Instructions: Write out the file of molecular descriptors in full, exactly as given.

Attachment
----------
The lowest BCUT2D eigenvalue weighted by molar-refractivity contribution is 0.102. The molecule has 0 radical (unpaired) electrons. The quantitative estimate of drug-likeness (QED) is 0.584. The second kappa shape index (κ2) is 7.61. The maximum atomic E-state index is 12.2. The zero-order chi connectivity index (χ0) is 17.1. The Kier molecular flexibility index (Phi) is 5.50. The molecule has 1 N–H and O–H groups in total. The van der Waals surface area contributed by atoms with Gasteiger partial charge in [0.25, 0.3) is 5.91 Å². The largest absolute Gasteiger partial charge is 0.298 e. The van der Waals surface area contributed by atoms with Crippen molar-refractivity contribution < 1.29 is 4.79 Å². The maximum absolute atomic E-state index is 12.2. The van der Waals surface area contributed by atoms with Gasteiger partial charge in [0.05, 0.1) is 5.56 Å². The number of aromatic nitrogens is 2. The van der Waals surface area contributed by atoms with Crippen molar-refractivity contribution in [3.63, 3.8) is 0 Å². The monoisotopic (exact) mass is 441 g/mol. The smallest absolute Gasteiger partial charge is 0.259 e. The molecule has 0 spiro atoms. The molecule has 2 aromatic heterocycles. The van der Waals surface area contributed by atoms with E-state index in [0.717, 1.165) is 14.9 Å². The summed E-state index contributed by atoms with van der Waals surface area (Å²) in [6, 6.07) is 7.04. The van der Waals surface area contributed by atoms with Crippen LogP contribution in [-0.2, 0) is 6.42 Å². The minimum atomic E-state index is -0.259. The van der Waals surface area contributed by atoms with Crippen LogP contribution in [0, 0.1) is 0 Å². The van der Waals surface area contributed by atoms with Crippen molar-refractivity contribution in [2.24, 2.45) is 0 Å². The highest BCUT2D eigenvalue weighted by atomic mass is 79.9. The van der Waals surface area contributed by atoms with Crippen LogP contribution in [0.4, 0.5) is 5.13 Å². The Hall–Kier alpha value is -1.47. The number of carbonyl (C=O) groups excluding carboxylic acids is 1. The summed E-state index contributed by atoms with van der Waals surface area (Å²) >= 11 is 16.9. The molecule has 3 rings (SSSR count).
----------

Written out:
The lowest BCUT2D eigenvalue weighted by molar-refractivity contribution is 0.102. The molecule has 0 radical (unpaired) electrons. The quantitative estimate of drug-likeness (QED) is 0.584. The second kappa shape index (κ2) is 7.61. The maximum atomic E-state index is 12.2. The zero-order chi connectivity index (χ0) is 17.1. The Kier molecular flexibility index (Phi) is 5.50. The molecule has 1 N–H and O–H groups in total. The van der Waals surface area contributed by atoms with Gasteiger partial charge in [0.25, 0.3) is 5.91 Å². The largest absolute Gasteiger partial charge is 0.298 e. The van der Waals surface area contributed by atoms with Crippen molar-refractivity contribution < 1.29 is 4.79 Å². The maximum absolute atomic E-state index is 12.2. The van der Waals surface area contributed by atoms with Gasteiger partial charge in [0.05, 0.1) is 5.56 Å². The number of aromatic nitrogens is 2. The van der Waals surface area contributed by atoms with Crippen molar-refractivity contribution in [3.63, 3.8) is 0 Å². The monoisotopic (exact) mass is 441 g/mol. The smallest absolute Gasteiger partial charge is 0.259 e. The molecule has 0 spiro atoms. The molecule has 2 aromatic heterocycles. The van der Waals surface area contributed by atoms with E-state index in [0.717, 1.165) is 14.9 Å². The summed E-state index contributed by atoms with van der Waals surface area (Å²) in [6, 6.07) is 7.04. The van der Waals surface area contributed by atoms with Crippen LogP contribution in [-0.2, 0) is 6.42 Å². The minimum atomic E-state index is -0.259. The van der Waals surface area contributed by atoms with Crippen LogP contribution in [0, 0.1) is 0 Å². The van der Waals surface area contributed by atoms with Crippen molar-refractivity contribution in [2.24, 2.45) is 0 Å². The highest BCUT2D eigenvalue weighted by atomic mass is 79.9. The van der Waals surface area contributed by atoms with Crippen LogP contribution in [0.4, 0.5) is 5.13 Å². The Hall–Kier alpha value is -1.47. The number of carbonyl (C=O) groups excluding carboxylic acids is 1. The summed E-state index contributed by atoms with van der Waals surface area (Å²) >= 11 is 16.9. The molecule has 3 rings (SSSR count).